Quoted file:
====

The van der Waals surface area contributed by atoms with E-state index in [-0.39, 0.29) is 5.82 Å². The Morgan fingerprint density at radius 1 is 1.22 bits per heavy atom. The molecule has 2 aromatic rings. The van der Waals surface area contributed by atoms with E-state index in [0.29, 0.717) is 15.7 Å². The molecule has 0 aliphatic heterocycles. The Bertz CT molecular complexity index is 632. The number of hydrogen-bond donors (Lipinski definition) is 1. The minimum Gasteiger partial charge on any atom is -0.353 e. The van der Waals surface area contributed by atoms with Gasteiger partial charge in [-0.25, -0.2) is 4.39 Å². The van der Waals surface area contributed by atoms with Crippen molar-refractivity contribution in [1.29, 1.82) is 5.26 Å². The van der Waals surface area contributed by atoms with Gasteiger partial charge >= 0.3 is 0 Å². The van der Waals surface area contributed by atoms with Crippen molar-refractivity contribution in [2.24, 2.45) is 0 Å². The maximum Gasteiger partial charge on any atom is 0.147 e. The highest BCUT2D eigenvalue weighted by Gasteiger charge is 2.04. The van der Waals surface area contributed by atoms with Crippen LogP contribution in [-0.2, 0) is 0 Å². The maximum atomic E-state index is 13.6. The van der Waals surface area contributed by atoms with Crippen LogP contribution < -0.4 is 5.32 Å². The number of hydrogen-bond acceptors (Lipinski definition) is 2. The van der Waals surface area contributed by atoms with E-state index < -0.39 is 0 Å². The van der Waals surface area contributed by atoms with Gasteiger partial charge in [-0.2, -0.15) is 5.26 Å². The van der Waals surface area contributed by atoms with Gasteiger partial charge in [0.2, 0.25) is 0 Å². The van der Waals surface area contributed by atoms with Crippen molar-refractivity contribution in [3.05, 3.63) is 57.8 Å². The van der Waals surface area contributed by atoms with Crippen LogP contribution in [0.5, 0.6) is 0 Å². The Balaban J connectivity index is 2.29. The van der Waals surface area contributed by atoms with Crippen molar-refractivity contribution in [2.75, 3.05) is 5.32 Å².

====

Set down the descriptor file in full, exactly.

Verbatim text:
The van der Waals surface area contributed by atoms with E-state index in [-0.39, 0.29) is 5.82 Å². The Morgan fingerprint density at radius 1 is 1.22 bits per heavy atom. The molecule has 2 aromatic rings. The van der Waals surface area contributed by atoms with E-state index in [0.29, 0.717) is 15.7 Å². The molecule has 0 aliphatic heterocycles. The Bertz CT molecular complexity index is 632. The number of hydrogen-bond donors (Lipinski definition) is 1. The minimum Gasteiger partial charge on any atom is -0.353 e. The van der Waals surface area contributed by atoms with Gasteiger partial charge in [-0.25, -0.2) is 4.39 Å². The van der Waals surface area contributed by atoms with Crippen molar-refractivity contribution in [1.29, 1.82) is 5.26 Å². The van der Waals surface area contributed by atoms with Gasteiger partial charge >= 0.3 is 0 Å². The van der Waals surface area contributed by atoms with Crippen molar-refractivity contribution in [2.24, 2.45) is 0 Å². The maximum Gasteiger partial charge on any atom is 0.147 e. The highest BCUT2D eigenvalue weighted by Gasteiger charge is 2.04. The van der Waals surface area contributed by atoms with Crippen LogP contribution in [-0.2, 0) is 0 Å². The maximum atomic E-state index is 13.6. The van der Waals surface area contributed by atoms with Crippen LogP contribution < -0.4 is 5.32 Å². The number of hydrogen-bond acceptors (Lipinski definition) is 2. The van der Waals surface area contributed by atoms with E-state index < -0.39 is 0 Å². The van der Waals surface area contributed by atoms with Gasteiger partial charge in [-0.2, -0.15) is 5.26 Å². The van der Waals surface area contributed by atoms with Gasteiger partial charge in [0.2, 0.25) is 0 Å². The van der Waals surface area contributed by atoms with Crippen molar-refractivity contribution in [3.05, 3.63) is 57.8 Å². The van der Waals surface area contributed by atoms with Crippen LogP contribution in [0.5, 0.6) is 0 Å². The Balaban J connectivity index is 2.29. The van der Waals surface area contributed by atoms with Crippen molar-refractivity contribution in [2.75, 3.05) is 5.32 Å².